Bardfly Blues
Words and Music by John Allee

 

Now entertain conjecture of a time, maybe it's 1958, maybe it's 1598, maybe it's today. The date's ambiguous, but the locale is definitely seedy: An out-of-the-way jazz club called "We Three Kings," about which the best thing you can say is the piano's in tune and everybody's been vaccinated.
 

Feste "The Bardfly" Johnson has been holding court at a sit-down gig every Saturday in February (Two shows nightly. During leap year they make up for lost time by playing all the tempos twice as fast.) sharing the elevation with a tight little combo he met when they were all working downtown at Jack's Slacks For Less over on East Cheap Boulevard. Free tailoring with every purchase. "Let Jack take up the slack."
 

They're like the Swiss Army knife of jazz quintets. All their instruments have multiple uses. The saxophone doubles as a sledgehammer, breaking down all romantics into a rubble of regret and longing. The trumpet is also a pencil sharpener and a fine furniture polish, slick and shiny and reflective. The piano, of course, functions as a .45 caliber Tommy Gun, AKA the Chicago Piano, AKA the annihilator, and in its more crystalline moments, a chandelier. The bass converts to a lectern from which its strict and righteous rhythms are handed down. The drums moonlight as a, well, as a commuter train, carrying the audience from the deep heart of Kansas City blues to the gumbo pot of New Orleans hot jazz to the shimmering uptown pulse of a Harlem nocturne.
 

The band provides the only heat in the place, with the exception of Miss Nell, the cocktail waitress who, like the instruments, has a dual purpose, but only one of them is consensual.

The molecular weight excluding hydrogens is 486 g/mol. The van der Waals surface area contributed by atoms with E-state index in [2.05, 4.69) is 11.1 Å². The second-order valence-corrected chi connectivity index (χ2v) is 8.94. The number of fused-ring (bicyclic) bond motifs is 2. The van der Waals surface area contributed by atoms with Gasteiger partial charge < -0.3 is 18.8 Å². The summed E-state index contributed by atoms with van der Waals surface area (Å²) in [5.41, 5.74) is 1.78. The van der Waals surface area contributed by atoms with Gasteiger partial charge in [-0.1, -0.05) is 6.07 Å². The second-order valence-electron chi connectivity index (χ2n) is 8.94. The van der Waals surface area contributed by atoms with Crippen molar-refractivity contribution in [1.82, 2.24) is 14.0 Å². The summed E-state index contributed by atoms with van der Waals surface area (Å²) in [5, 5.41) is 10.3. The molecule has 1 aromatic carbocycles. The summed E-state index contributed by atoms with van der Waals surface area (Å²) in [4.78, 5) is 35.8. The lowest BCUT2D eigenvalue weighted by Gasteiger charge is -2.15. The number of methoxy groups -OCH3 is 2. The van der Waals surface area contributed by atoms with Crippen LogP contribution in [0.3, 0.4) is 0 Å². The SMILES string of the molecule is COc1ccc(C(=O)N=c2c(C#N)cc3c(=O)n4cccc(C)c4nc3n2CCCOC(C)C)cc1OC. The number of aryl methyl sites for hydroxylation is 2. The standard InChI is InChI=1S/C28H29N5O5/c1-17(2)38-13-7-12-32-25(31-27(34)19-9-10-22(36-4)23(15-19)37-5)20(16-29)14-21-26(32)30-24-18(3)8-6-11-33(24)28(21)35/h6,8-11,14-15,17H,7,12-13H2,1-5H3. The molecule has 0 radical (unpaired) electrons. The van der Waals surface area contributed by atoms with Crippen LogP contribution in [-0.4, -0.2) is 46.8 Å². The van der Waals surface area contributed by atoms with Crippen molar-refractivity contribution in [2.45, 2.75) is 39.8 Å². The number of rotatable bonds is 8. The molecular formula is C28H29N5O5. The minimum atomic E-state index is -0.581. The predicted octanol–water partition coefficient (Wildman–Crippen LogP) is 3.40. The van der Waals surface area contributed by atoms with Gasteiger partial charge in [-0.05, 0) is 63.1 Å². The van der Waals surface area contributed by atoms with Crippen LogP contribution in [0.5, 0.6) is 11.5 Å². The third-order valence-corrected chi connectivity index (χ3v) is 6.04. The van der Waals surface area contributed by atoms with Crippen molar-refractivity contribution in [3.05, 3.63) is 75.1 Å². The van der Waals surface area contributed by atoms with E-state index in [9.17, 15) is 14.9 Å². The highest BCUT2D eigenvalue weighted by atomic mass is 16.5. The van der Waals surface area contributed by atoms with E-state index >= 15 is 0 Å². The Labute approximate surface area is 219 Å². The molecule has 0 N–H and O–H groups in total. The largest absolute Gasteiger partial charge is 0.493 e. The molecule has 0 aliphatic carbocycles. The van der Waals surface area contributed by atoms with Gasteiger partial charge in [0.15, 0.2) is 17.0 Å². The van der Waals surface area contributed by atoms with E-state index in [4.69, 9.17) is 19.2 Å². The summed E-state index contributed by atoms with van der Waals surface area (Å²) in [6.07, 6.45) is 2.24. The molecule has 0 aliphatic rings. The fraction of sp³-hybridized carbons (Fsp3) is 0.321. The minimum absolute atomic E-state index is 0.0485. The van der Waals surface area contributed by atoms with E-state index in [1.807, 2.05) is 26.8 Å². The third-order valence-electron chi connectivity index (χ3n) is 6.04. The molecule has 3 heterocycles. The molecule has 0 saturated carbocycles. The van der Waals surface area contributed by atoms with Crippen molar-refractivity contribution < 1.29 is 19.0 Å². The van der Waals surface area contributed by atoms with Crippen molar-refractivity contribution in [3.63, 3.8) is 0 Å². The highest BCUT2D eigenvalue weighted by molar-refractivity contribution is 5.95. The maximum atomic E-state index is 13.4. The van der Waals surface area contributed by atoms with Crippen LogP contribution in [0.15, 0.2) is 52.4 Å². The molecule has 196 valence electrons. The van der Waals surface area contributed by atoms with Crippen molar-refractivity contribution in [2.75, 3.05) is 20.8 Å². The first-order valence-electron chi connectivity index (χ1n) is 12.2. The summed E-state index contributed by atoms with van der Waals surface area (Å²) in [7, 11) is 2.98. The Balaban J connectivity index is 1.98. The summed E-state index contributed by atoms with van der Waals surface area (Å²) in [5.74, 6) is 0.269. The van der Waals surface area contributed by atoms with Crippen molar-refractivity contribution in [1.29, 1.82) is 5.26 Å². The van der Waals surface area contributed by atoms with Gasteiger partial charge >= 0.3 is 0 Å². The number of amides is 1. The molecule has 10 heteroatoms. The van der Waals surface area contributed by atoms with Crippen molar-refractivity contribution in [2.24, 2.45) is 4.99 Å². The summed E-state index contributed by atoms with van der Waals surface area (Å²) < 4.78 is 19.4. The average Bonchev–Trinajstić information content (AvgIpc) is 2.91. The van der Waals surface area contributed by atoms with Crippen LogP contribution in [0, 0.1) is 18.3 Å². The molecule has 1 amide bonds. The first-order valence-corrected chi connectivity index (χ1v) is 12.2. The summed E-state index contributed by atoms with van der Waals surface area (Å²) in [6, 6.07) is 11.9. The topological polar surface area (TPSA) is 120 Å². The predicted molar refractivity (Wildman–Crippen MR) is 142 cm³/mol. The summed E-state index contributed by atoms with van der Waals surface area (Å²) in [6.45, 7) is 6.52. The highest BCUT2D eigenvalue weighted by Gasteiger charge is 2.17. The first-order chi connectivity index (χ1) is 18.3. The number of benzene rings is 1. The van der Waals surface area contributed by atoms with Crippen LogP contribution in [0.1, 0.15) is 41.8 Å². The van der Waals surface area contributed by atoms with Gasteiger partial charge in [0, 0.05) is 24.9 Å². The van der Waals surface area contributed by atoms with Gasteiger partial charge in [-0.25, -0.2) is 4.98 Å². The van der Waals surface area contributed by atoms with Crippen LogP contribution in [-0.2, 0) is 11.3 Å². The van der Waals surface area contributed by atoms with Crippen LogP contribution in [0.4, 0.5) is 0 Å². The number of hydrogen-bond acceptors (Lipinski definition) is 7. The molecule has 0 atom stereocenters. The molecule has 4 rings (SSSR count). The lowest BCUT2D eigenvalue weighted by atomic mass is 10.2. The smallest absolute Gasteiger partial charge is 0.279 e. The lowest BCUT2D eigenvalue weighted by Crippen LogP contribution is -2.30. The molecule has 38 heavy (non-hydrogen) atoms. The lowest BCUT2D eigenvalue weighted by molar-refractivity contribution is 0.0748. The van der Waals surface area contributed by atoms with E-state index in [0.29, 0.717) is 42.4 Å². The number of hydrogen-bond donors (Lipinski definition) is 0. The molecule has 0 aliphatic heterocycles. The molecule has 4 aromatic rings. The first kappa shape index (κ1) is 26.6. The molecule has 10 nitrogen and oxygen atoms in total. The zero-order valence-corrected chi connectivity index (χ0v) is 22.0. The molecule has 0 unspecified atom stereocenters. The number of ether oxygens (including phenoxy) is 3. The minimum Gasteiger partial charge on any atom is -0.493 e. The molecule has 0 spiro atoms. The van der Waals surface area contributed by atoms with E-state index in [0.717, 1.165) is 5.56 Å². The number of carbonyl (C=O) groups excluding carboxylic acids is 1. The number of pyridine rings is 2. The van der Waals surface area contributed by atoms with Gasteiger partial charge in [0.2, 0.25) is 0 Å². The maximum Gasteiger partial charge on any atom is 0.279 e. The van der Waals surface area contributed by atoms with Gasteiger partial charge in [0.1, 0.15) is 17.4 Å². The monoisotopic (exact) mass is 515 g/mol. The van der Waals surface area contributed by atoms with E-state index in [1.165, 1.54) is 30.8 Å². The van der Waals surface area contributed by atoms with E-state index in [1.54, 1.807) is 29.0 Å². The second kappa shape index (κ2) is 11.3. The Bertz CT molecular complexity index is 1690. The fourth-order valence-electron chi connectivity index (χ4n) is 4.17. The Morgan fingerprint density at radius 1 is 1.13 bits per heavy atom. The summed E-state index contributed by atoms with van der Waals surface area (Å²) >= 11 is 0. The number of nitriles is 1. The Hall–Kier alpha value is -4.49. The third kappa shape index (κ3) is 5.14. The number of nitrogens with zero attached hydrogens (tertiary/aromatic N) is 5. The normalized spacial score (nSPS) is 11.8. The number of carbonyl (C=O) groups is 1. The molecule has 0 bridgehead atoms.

Old Feste's been working up some tunes cobbled together from various bits of things -- A used hymnal with a "Property of Stratford Unified" stamp on the inside cover, a few scraps of paper of indeterminate origin -- most likely an unpaid utility bill or the back of a "Dear Romeo" letter, or maybe the discarded remnants of a forgotten folio.
 

The crowd is hushed, which is only the result of their current state of inebriation and will change with the particular alchemical machinations of the resident bar keep who keeps a sharpened halberd mounted above the register and who makes a mean Martini he calls a Sirocco that is one part gin and three parts loneliness -- A drink so dry, you need another one just to wash it down.
 

The players hit the stage, ready to strut and fret for an hour set, and for one brief candle of a moment everyone's worries, like the rocks in their spirits, will melt into air, into thin air.


© 2019 John Allee/Portuguese Knees Music ASCAP.
Lyrics Reprinted with Permission.  All Rights Reserved.